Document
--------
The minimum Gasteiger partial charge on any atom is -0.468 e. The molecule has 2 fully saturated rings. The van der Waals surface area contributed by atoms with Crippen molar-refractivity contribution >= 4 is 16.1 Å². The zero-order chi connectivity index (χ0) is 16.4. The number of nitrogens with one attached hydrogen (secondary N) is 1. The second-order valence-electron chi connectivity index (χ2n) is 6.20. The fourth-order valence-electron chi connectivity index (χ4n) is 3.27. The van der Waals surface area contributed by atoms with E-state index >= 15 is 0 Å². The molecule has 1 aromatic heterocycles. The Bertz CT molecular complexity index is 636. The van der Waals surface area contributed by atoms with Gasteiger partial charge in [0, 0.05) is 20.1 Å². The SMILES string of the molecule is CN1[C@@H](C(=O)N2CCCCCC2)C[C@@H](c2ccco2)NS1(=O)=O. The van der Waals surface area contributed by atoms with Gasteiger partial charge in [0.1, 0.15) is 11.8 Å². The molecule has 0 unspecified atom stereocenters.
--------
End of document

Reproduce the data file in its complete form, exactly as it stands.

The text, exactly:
The minimum Gasteiger partial charge on any atom is -0.468 e. The molecule has 2 fully saturated rings. The van der Waals surface area contributed by atoms with Crippen molar-refractivity contribution >= 4 is 16.1 Å². The zero-order chi connectivity index (χ0) is 16.4. The number of nitrogens with one attached hydrogen (secondary N) is 1. The second-order valence-electron chi connectivity index (χ2n) is 6.20. The fourth-order valence-electron chi connectivity index (χ4n) is 3.27. The van der Waals surface area contributed by atoms with E-state index >= 15 is 0 Å². The molecule has 1 aromatic heterocycles. The Bertz CT molecular complexity index is 636. The van der Waals surface area contributed by atoms with Gasteiger partial charge in [0, 0.05) is 20.1 Å². The SMILES string of the molecule is CN1[C@@H](C(=O)N2CCCCCC2)C[C@@H](c2ccco2)NS1(=O)=O. The van der Waals surface area contributed by atoms with Gasteiger partial charge in [0.1, 0.15) is 11.8 Å². The molecule has 0 unspecified atom stereocenters.